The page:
open access publication

Article, 2023

Developing Techniques for Closed-Loop-Recycling Soda-Lime Glass Fines through Robotic Deposition

In: Arts, ISSN 2076-0752, Volume 12, 4, Page 166, 10.3390/arts12040166

Contributors (2)

Sparre-Petersen, Maria (0000-0003-2885-836X) (Corresponding author) [1] Hnídková, Simona [2]


  1. [1] The Royal Danish Academy—Architecture, Design, Conservation, 2100 Copenhagen, Denmark
  2. [2] Technical University of Denmark
  3. [NORA names: DTU Technical University of Denmark; University; Denmark; Europe, EU; Nordic; OECD]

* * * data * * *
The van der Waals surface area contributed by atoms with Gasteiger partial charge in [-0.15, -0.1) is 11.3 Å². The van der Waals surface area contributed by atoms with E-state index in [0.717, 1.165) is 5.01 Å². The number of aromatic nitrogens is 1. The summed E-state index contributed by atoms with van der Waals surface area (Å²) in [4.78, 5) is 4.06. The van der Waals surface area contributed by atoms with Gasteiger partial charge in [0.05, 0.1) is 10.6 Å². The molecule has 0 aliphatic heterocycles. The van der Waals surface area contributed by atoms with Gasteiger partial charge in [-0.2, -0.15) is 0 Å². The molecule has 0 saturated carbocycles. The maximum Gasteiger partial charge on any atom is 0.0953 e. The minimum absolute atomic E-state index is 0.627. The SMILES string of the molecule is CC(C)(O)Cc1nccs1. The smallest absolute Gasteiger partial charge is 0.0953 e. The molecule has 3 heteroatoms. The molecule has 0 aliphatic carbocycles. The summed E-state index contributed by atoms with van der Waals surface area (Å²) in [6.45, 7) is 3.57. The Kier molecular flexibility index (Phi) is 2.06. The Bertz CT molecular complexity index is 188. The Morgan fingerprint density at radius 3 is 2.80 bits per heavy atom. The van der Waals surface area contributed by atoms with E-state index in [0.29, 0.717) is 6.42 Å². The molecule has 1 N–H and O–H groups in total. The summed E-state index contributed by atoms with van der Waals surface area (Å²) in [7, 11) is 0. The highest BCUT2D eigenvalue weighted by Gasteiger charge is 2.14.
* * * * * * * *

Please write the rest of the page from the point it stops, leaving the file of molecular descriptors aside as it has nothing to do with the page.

Glass is made from sand—a finite resource. Hence, there is a need to maintain glass in the industrial cycle as described in the Ellen MacArthur Foundation’s circular-economy diagram. This research project examines the reallocation of material resources in the form of waste glass fines from the industrial recycling process for soda-lime glass. According to the plant manager of Reiling Glasrecycling Danmark ApS, the fines are currently sold to be used for insulation. Although this process prolongs the lifespan of the fines before they become landfill waste, a closed-loop circular option would be preferable. In order to establish a closed-loop circular model for waste glass fines, this research investigates their material and aesthetic qualities and proposes a strategy for maintaining the fines in the closed loop cycle together with the soda-lime glass. The fines are manipulated through robotic deposition and formed into 3D geometries. To expand the aesthetic applications for the material, an investigation is conducted by combining 3D geometries with the traditional glassmaking techniques of glassblowing and casting. The research contributes knowledge of the materials’ technical qualities including printability, durability and workability of the 3D prints combined with cast or blown recycled container glass as well as with blown waste glass fines. Technical obstacles are revealed and alternative routes for further explorations are suggested. Finally, the performative and aesthetic qualities of the results are discussed, while artistic applications for recycled soda-lime glass fines remain to be explored in future research.


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